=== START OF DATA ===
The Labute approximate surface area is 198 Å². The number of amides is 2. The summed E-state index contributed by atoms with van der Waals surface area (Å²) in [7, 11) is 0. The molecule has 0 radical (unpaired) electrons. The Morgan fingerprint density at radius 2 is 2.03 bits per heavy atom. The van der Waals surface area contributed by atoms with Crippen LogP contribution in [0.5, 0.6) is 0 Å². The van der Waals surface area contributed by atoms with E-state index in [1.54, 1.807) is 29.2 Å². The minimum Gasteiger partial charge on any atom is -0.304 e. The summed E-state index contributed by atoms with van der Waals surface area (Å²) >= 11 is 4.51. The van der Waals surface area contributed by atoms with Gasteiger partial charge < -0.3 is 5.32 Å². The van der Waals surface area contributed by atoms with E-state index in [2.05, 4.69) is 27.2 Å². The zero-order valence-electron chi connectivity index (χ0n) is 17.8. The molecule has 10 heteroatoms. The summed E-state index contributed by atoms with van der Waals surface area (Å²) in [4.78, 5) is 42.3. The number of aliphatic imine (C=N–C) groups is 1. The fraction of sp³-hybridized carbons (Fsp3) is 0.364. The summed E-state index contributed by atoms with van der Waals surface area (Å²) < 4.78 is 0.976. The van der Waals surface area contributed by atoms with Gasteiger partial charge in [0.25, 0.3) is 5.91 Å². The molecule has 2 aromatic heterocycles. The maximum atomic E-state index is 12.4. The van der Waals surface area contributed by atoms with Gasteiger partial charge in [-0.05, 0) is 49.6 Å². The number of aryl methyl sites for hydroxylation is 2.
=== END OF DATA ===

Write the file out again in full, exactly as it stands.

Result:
The Labute approximate surface area is 198 Å². The number of amides is 2. The summed E-state index contributed by atoms with van der Waals surface area (Å²) in [7, 11) is 0. The molecule has 0 radical (unpaired) electrons. The Morgan fingerprint density at radius 2 is 2.03 bits per heavy atom. The van der Waals surface area contributed by atoms with Crippen LogP contribution in [0.5, 0.6) is 0 Å². The van der Waals surface area contributed by atoms with E-state index in [1.54, 1.807) is 29.2 Å². The minimum Gasteiger partial charge on any atom is -0.304 e. The summed E-state index contributed by atoms with van der Waals surface area (Å²) >= 11 is 4.51. The van der Waals surface area contributed by atoms with Gasteiger partial charge < -0.3 is 5.32 Å². The van der Waals surface area contributed by atoms with E-state index in [2.05, 4.69) is 27.2 Å². The zero-order valence-electron chi connectivity index (χ0n) is 17.8. The molecule has 10 heteroatoms. The summed E-state index contributed by atoms with van der Waals surface area (Å²) in [4.78, 5) is 42.3. The number of aliphatic imine (C=N–C) groups is 1. The fraction of sp³-hybridized carbons (Fsp3) is 0.364. The summed E-state index contributed by atoms with van der Waals surface area (Å²) < 4.78 is 0.976. The van der Waals surface area contributed by atoms with Gasteiger partial charge in [0.25, 0.3) is 5.91 Å². The molecule has 2 aromatic heterocycles. The maximum atomic E-state index is 12.4. The van der Waals surface area contributed by atoms with Gasteiger partial charge in [-0.05, 0) is 49.6 Å². The number of aryl methyl sites for hydroxylation is 2.